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first off, murnkay is the man for securing me a ticket to see tom waits at the NO benefit show at radio city. I don't care if he only plays one song with a bunch of other asshats, seeing him on stage is something i have been waiting years for. it will be worth it. the other bands look like a mix of traditional NO funk/blues (which i will be into) and crap big names to draw people (which i will not be in to).

i need to buy a flask before the show.

unfortunately, due to a meeting i was at, i was unable to secure any tickets of my own. as a result L. will not be coming along, which is kinda a bummer. still, i am uber-psyched about seeing the show.

this meeting i got stuck in really got me thinking about technology. how people are afraid of it. how some people use it effectively, and others use it so ineffectively, it ends up causing more work for people then if they didn't use it at all. how some age-old axioms for living life apply to tech, and others do not.

mostly, i get to wondering about ROI when i look at big technical problems. is the money spent managing legacy systems spent effectively? is money spent on new toys and gadgets better than a few extra staff who can support an existing system? where do you draw the line between old and obsolete. my line between those two has always been interoperability. however, supporting diverse systems creates a challenge. at the same time, running a unified system makes it very vulnerable to single lines of attack. is that a viable solution not to move forward? if not, how long can you justify "we can't do this because we are going with a unifies system, and only third party vendors can do that"? at the same time, what do you do when you have a business need handled by a third party that suddenly evaporates?

i miss the pioneer days. i feel like all the risks in tech have been shuffled off to the reservations. the fat buffalo herds of technology profits have been dwindled down to a few roaming clusters here and there. wild bill's ipod rodeo has turned technology into an apparel item. people are more concerned with brand and appearance than how their gadgets work. the little railroad towns have all moved to india.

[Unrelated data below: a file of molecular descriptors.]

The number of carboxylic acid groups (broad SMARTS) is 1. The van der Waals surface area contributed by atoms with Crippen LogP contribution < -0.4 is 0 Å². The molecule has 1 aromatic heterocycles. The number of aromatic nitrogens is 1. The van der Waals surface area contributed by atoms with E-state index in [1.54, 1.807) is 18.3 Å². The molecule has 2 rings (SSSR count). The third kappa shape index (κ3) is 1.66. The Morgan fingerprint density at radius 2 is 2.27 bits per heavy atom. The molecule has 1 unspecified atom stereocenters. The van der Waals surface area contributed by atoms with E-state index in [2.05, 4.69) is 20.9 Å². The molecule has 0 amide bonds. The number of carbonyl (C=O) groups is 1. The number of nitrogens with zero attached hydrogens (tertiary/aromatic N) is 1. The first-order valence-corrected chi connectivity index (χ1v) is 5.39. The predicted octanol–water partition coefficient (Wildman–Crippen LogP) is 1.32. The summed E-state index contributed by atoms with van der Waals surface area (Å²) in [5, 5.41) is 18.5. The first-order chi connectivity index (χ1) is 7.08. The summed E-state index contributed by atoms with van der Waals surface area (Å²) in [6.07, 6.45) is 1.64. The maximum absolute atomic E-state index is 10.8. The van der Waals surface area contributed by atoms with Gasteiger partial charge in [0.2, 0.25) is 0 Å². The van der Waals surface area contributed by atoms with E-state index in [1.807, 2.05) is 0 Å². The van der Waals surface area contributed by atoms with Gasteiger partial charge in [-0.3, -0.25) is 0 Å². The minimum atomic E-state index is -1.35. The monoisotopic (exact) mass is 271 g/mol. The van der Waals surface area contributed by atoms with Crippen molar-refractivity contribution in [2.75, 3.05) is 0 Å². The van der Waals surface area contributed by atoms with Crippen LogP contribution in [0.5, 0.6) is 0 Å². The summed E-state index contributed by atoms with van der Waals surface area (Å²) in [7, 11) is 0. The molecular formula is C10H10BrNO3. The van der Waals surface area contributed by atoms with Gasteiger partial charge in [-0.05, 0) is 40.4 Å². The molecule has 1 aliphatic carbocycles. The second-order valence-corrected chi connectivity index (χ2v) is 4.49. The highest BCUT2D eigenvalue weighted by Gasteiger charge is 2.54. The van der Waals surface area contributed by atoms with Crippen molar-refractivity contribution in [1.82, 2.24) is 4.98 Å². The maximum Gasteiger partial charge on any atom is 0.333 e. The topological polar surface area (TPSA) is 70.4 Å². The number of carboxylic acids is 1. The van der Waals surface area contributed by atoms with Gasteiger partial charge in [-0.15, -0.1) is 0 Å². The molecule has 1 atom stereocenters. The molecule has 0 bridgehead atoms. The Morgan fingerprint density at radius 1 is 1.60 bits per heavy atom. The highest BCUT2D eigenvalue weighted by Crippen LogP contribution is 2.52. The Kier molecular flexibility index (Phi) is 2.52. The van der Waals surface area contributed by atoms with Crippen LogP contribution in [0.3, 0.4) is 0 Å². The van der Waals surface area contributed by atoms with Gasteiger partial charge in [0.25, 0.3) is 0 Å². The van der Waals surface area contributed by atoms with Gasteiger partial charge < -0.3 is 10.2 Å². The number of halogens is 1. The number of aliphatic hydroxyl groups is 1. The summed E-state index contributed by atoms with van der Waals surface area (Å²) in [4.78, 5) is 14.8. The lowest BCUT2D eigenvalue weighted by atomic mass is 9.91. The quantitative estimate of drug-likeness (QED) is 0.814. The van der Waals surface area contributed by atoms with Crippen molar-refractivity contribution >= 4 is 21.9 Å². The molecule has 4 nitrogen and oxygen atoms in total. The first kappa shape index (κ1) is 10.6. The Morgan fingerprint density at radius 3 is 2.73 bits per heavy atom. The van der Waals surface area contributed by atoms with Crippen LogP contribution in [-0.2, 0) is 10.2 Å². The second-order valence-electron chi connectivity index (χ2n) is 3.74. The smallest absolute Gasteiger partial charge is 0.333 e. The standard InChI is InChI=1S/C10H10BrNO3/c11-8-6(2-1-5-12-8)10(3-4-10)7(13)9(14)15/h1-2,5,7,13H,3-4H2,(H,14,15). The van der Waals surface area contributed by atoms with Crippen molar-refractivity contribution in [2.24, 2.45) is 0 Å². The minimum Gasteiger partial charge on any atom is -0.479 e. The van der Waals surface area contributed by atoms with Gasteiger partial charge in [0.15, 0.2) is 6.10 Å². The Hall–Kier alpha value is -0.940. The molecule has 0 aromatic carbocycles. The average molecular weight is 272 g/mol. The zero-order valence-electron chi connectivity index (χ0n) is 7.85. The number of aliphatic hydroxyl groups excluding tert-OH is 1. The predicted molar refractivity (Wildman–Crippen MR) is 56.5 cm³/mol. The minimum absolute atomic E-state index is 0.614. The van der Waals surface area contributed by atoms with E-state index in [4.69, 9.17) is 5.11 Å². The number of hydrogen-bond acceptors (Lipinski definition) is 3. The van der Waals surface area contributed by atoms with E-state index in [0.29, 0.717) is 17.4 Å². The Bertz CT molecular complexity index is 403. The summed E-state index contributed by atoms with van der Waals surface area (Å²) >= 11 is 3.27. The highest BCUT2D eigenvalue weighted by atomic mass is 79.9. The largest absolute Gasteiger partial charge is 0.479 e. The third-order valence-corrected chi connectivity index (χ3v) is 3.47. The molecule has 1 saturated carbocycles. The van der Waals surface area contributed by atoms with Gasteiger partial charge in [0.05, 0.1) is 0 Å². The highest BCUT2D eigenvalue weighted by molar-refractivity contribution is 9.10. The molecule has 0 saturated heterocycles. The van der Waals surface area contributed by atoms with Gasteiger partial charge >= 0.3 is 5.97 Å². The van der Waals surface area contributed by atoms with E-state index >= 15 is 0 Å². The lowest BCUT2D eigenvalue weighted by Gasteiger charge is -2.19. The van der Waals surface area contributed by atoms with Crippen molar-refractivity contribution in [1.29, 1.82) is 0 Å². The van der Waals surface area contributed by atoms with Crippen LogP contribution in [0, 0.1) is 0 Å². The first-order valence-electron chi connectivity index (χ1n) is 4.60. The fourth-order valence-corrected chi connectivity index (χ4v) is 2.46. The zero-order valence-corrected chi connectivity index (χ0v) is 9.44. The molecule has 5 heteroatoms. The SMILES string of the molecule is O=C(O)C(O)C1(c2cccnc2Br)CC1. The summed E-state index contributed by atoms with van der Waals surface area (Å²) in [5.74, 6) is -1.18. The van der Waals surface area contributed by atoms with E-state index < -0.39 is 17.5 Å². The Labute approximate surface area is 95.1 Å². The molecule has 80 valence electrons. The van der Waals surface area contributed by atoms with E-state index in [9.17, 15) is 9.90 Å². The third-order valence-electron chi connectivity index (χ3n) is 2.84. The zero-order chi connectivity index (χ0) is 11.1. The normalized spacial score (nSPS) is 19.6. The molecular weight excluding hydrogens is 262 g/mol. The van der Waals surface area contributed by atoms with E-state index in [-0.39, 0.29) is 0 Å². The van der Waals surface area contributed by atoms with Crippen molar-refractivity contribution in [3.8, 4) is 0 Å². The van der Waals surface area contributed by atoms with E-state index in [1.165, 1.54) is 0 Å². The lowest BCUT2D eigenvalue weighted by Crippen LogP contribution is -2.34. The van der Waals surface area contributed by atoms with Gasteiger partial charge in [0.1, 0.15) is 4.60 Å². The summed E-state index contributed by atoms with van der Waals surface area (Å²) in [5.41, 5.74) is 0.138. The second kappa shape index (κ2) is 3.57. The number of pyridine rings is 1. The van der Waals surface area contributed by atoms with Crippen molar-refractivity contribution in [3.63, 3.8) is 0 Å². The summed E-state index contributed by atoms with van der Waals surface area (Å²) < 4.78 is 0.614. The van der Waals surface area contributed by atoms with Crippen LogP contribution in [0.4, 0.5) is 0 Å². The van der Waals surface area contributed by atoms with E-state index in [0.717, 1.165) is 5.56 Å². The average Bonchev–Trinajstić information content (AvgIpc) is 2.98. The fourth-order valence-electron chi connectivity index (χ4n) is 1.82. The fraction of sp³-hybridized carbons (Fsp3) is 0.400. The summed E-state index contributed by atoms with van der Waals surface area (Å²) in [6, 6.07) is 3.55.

geeks have street cred now, if only in their ability to make magic happen.

there are no answers to any of this. i don't know if tech makes things better or worse. it certainly opens many doors that would otherwise remain closed. at the same time, it creates problems that never existed before.


Sep. 15th, 2005 05:09 pm (UTC)
i wonder/think the same thing all the time. i used to work for a woman who didn't believe in cut and paste! it was unbelieveable. i had to work with her when i was putting together a $1.2 BILLION budget, and it would take forever to get anything done because she would insist on hand entering everything. drove me crazy watching her print everything out and retype it into pages and pages of excel spreadsheets.

we have a serious old/obsolete problem in healthcare. most small physician practices use paper records, or some homegrown electronic records system, and when we collect data, sometimes we have to deal with thousands of different formats. we also manage a data warehouse for state medicaid claims, which come in 50 different formats. it's ridiculous how much data cleaning my company does. i guess in a certain sense, it legacy systems that don't talk to each other keep people like me in business. :)


Steam Escaping!
The Son of the last of a long line of thinkers.

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